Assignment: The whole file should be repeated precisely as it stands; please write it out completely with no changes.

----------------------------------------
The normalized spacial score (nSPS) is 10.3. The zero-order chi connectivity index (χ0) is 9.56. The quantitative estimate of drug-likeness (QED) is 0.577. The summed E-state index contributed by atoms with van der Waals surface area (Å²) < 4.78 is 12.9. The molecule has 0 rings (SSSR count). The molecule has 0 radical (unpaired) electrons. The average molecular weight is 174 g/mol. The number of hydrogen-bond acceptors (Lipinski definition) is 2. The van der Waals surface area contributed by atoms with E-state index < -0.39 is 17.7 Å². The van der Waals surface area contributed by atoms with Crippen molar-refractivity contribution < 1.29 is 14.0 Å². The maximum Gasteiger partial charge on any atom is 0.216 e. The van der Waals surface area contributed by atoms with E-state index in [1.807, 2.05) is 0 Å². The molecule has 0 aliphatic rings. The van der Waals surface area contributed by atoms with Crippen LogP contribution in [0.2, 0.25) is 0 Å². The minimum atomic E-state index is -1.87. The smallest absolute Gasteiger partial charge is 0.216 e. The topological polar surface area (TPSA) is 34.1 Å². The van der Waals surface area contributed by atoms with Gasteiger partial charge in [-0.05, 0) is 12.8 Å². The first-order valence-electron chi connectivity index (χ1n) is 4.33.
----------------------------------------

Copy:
The normalized spacial score (nSPS) is 10.3. The zero-order chi connectivity index (χ0) is 9.56. The quantitative estimate of drug-likeness (QED) is 0.577. The summed E-state index contributed by atoms with van der Waals surface area (Å²) < 4.78 is 12.9. The molecule has 0 rings (SSSR count). The molecule has 0 radical (unpaired) electrons. The average molecular weight is 174 g/mol. The number of hydrogen-bond acceptors (Lipinski definition) is 2. The van der Waals surface area contributed by atoms with E-state index < -0.39 is 17.7 Å². The van der Waals surface area contributed by atoms with Crippen molar-refractivity contribution < 1.29 is 14.0 Å². The maximum Gasteiger partial charge on any atom is 0.216 e. The van der Waals surface area contributed by atoms with E-state index in [1.807, 2.05) is 0 Å². The molecule has 0 aliphatic rings. The van der Waals surface area contributed by atoms with Crippen LogP contribution in [0.2, 0.25) is 0 Å². The minimum atomic E-state index is -1.87. The smallest absolute Gasteiger partial charge is 0.216 e. The topological polar surface area (TPSA) is 34.1 Å². The van der Waals surface area contributed by atoms with Gasteiger partial charge in [-0.05, 0) is 12.8 Å². The first-order valence-electron chi connectivity index (χ1n) is 4.33.